On the other hand, if we’ve found a really exciting opportunity out in the future, we can become very motivated to ask for help from others and, if the opportunity is appropriately framed, it can motivate many to invest time and effort in addressing the opportunity. This helps us to get significant leverage and have far more impact than if we try to do it all by ourselves. If it’s a big opportunity that will take years to achieve, it can also help us to build long-term, trust-based relationships that will play a significant role in overcoming our fear.
Challenges of evolution
When I talk about evolution of personal narrative, many people interpret this as writing up a new, and more fulfilling, narrative based on reflection of their existing narrative. I wish it were that easy. In my experience, personal narratives can’t evolve just by thinking and writing. They need to evolve through action – and it’s not just a one-time evolution, but a continual process of evolution shaped by actions taken and reflection on the impact achieved through action.
As we begin to focus on an opportunity in the future, we need to test and refine that opportunity through action now. We need to identify and pursue actions in the short-term (ideally weeks or a few months) that have potential to address that opportunity. As we pursue these actions, we need to reflect on whether those actions are generating the level of excitement we anticipated and whether they are helping us to make progress towards achieving the opportunity. If not, we need to either evolve our view of the opportunity that would be most exciting to us or our view of the actions that would have the greatest impact in making progress.
We also need to start reaching out to those we think could be most helpful with a call for them to join us in our quest to address the opportunity we’ve identified. Are they really investing the time and effort required to address the opportunity? Are they achieving real impact from their efforts?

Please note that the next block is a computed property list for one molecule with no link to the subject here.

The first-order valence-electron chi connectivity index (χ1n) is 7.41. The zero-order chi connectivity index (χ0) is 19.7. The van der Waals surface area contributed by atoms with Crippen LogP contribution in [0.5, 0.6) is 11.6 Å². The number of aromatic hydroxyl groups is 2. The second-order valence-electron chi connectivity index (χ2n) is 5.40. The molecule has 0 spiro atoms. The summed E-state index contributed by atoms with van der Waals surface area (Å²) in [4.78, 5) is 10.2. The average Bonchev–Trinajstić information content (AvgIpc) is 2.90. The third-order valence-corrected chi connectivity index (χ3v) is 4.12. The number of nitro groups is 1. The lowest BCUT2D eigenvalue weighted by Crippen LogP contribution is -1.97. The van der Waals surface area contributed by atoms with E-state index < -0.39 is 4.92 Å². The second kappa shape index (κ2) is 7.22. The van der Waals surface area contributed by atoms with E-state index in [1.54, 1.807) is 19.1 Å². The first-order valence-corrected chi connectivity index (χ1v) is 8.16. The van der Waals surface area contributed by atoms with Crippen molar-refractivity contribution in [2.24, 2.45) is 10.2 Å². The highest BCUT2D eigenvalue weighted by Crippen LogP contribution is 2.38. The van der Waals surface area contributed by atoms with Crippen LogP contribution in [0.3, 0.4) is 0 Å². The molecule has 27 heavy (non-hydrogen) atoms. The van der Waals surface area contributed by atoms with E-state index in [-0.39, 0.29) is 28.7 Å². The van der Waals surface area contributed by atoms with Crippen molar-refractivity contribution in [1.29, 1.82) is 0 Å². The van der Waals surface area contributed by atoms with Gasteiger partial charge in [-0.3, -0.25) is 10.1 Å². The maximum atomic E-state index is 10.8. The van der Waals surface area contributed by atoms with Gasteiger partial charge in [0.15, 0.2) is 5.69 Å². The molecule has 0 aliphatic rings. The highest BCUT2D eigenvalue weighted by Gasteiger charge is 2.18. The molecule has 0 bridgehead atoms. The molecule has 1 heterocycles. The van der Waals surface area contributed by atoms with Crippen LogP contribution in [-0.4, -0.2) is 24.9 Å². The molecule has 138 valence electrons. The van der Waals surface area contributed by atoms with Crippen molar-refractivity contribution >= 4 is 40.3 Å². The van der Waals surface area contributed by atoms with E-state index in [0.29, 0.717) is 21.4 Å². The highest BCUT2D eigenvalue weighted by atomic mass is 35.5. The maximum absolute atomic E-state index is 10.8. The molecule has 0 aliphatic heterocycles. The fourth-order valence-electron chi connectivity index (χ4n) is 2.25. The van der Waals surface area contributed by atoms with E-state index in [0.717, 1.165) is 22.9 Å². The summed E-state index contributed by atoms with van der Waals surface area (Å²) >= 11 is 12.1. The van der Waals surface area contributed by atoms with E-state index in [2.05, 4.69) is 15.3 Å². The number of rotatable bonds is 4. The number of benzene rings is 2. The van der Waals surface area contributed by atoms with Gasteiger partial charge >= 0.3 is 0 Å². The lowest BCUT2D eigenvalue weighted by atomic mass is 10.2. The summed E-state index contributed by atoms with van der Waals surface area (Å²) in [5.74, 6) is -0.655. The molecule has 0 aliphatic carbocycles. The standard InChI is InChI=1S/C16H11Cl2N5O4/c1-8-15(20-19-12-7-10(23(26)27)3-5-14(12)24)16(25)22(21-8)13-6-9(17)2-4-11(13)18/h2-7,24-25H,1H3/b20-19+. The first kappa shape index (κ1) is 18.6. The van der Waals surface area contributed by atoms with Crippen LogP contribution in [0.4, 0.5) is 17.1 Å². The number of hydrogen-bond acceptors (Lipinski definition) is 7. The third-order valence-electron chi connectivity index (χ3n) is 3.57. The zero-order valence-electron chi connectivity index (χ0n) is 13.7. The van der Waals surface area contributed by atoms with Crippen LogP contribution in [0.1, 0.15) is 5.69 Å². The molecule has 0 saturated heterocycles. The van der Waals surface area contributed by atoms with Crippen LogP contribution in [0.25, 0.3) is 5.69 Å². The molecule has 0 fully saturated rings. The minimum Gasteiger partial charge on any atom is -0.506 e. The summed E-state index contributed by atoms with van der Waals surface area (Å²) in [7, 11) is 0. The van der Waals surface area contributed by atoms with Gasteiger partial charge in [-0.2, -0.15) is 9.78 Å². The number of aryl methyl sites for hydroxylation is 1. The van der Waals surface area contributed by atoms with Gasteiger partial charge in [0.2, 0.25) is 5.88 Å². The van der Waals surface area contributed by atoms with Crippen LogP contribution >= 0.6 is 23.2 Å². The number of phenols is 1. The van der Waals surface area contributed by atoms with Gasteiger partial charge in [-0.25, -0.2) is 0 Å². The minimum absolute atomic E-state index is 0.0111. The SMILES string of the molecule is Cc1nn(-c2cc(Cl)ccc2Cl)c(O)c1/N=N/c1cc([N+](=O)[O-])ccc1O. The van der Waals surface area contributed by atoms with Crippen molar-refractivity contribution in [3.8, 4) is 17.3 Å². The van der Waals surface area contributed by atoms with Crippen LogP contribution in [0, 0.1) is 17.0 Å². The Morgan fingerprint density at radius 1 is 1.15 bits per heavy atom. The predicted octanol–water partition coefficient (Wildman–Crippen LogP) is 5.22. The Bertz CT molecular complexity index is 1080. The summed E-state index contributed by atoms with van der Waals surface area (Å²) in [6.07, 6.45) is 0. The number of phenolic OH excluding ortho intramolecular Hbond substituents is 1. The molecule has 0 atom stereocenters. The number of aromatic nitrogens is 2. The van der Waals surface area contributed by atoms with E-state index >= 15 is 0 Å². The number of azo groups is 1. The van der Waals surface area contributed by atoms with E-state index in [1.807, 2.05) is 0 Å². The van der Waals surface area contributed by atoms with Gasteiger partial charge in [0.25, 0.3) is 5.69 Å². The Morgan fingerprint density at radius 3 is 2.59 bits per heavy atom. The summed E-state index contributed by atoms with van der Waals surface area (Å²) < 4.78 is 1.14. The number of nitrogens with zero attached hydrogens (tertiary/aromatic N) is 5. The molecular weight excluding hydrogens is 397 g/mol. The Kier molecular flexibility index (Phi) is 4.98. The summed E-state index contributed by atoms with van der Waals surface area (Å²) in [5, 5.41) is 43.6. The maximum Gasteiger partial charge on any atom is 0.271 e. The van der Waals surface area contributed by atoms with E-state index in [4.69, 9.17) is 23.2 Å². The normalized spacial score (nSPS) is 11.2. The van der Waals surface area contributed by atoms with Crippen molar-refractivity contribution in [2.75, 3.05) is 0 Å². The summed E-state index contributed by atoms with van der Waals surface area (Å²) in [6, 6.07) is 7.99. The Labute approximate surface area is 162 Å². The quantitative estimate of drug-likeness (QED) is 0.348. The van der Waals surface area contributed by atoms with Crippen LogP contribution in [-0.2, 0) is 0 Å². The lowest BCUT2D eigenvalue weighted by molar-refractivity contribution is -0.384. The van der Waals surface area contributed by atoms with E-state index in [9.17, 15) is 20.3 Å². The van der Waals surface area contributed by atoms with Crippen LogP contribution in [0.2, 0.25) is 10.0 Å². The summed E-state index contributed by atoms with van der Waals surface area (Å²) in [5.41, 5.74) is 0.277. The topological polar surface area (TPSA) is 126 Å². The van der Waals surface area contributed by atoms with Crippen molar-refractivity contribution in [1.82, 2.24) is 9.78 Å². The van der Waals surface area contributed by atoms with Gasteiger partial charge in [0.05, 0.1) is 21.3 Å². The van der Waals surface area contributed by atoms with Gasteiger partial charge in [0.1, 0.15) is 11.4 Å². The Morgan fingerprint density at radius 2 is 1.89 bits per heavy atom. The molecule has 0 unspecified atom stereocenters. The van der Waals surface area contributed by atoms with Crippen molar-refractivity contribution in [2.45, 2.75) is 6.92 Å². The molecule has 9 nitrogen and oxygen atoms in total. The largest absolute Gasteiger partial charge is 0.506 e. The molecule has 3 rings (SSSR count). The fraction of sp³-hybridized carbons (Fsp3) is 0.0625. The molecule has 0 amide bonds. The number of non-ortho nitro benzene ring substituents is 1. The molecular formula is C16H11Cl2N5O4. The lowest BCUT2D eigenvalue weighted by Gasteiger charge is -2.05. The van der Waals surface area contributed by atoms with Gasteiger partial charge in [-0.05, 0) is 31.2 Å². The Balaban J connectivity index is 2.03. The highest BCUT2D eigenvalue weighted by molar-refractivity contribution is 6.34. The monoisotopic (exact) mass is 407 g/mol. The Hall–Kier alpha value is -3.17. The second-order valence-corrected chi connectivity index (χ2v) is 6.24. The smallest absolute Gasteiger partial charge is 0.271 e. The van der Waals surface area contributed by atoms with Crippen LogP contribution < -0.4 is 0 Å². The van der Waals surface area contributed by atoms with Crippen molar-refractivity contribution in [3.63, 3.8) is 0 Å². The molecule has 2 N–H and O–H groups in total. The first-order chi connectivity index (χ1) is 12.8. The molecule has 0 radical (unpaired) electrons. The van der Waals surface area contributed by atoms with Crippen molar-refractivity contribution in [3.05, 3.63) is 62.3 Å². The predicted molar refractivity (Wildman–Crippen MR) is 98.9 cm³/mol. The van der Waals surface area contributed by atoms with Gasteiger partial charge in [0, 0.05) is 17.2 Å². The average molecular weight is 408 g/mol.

If not, we need to further evolve our personal narrative. Is the opportunity we’ve identified big enough to motivate others to participate? Have we identified the right people to address the opportunity ahead? Can we frame the call to action in a way that would help them (and us) to achieve greater impact?
Our personal narratives are capable of, and require, continual evolution if we are going to achieve the impact that is most meaningful to us. There is always the potential to achieve more. In fact, if we’re truly excited about the opportunity we are identifying, we will be constantly seeking ways to have greater impact.
Effective personal narratives will trigger a learning mindset. We’ll be excited by the opportunity to have more and more impact over time. And we’ll realize that the most effective way to learn is through action, not just sitting in a chair and thinking about it.
And, it’s not just learning through action – it’s learning through action together with others. No matter how smart we are as individuals, we’ll learn a lot faster if we can come together with others who share our excitement about the opportunity we’ve identified. That’s why it’s so important to have a call to action to others that excites and motivates others to come together and constantly seek to increase impact.
Our personal narratives have untapped potential, no matter how well framed they are today. If we’re going to unleash more and more of that potential, we need to commit to continually evolve our personal narratives by acting together with others in ways that help us to learn faster.